The rise of shocking mass shootings over the last few years has brought school safety initiatives to the forefront of several legislative debates. Although we’ve seen many school safety related grants for local schools and districts, there hasn’t been many statewide legislative policy initiatives to implement school safety technologies across all schools and districts within a state. Some states, such as Oklahoma, Louisiana, and Arkansas, are quickly becoming the school safety model, setting the example for others to follow.
Past & Present: Tragedy Sparks Conversation for Statewide School Safety Initiatives
When a tragedy strikes it often sparks conversations on how to prevent such an event to occur again. Everyone remembers the devastang events that occurred on September 11th, 2001, which is known to be one of the worst attacks on the United States in history. This tragedy also revealed fundamental problems with the communications systems used by our nation’s first responders. FirstNet, or the First Responder Network Authority, explains “The radio systems police, fire, and paramedics relied on could not easily operate across agencies, and during the crisis, land and mobile phone lines were overwhelmed by a high volume of calls.” Because of this, public safety organizations and associations worked together to press Congress to pass legislation to establish the FirstNet network we know today as a reliable, dedicated, and high-speed network for first responders.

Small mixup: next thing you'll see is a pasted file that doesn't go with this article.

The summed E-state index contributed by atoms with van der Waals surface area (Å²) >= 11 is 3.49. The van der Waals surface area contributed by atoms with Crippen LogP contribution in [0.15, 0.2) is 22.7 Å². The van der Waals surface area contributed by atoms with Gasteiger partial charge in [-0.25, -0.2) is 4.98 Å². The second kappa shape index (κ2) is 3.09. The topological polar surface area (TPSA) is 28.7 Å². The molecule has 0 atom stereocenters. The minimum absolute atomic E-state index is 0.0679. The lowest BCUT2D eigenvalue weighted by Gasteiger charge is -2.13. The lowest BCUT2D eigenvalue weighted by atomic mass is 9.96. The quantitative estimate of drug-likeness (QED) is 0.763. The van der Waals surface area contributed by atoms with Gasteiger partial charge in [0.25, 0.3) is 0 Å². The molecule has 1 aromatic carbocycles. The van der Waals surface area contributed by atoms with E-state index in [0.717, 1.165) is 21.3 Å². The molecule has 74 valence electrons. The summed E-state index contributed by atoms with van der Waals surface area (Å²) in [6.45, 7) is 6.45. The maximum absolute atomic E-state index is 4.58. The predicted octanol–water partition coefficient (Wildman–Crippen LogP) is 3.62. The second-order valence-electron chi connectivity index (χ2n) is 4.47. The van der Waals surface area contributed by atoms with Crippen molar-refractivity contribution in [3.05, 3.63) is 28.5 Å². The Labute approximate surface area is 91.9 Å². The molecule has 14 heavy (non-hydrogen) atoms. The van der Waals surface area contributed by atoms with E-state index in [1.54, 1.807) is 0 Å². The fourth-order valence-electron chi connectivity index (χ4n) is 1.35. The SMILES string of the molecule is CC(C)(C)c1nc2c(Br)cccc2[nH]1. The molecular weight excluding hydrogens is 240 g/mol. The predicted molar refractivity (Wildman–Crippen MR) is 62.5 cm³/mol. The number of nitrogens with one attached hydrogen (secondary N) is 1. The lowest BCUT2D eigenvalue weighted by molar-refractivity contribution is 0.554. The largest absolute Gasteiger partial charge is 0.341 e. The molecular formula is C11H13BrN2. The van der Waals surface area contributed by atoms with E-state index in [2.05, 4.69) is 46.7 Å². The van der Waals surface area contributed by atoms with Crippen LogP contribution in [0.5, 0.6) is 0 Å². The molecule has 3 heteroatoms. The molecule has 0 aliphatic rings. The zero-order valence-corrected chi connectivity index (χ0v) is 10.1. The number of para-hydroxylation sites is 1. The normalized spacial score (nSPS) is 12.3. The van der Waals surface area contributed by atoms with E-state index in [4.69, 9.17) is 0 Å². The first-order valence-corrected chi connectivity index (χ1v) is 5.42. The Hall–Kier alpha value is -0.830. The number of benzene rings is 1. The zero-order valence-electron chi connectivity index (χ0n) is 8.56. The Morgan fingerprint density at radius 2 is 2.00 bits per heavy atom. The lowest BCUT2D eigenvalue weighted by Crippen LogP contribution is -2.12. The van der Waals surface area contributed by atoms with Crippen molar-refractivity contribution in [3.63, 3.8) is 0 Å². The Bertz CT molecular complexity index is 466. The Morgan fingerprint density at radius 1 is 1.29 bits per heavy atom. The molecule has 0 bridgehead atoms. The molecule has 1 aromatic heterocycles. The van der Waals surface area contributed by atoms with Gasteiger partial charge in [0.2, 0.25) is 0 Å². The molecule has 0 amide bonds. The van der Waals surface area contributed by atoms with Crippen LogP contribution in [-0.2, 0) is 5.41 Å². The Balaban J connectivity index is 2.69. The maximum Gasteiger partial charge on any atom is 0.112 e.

A more recent tragedy was the school shooting at Marjory Stoneman Douglas High School in Parkland, Florida. The shocking events took place on February 14th, 2018 shook the nation. 17 people lost their lives, another 17 were injured, and the entire community was heartbroken. As the event took place, panic set in. Parents, guardians, students, and many others were calling 9-1-1 repeatedly, and some weren’t even fully aware of what was going on or if there was actually an active shooter on school grounds.
The deluge of 9-1-1 calls went to multiple 9-1-1 centers as those on campus were seeking additional information about the incident. Technology platforms that work across multiple jurisdictions are key to improving response times and getting the correct message out accordingly so those onsite can take immediate action such as run, hide, fight or evacuate. This tragedy and other mass shootings that have more recently occurred are sparking school safety conversations on what can implemented, enhanced, mandated or better funded in states across the U.S.
What is Being Mandated Statewide for School Safety
After the Parkland shooting, state officials got together to sign the Marjory Stoneman Douglas High School Public Safety Act, which was designed to bolster school safety by funding upgrades and outlining new requirements in areas including emergency preparedness, threat assessment and gun purchasing. “Every student in Florida has a right to learn in a safe environment, and every parent has a right to send their kids to school knowing they will return safely at the end of the day,” Florida Governor Rick Scott said during the signing. “Today I am signing bipartisan legislation that will help us achieve that.”
A 2019 Florida Statute also now requires safe-school officers at each public school. It reads as follows, “For the protection and safety of school personnel, property, students, and visitors, each district school board and school district superintendent shall partner with law enforcement agencies or security agencies to establish or assign one or more safe-school officers at each school facility within the district, including charter schools. A district school board must collaborate with charter school governing boards to facilitate charter school access to all safe-school officer options available under this section…”.
The Education Commission of the States also researched K-12 safety policies in all 50 states and put together a comprehensive report outlining state by state school safety policies. Key takeaways from this report are: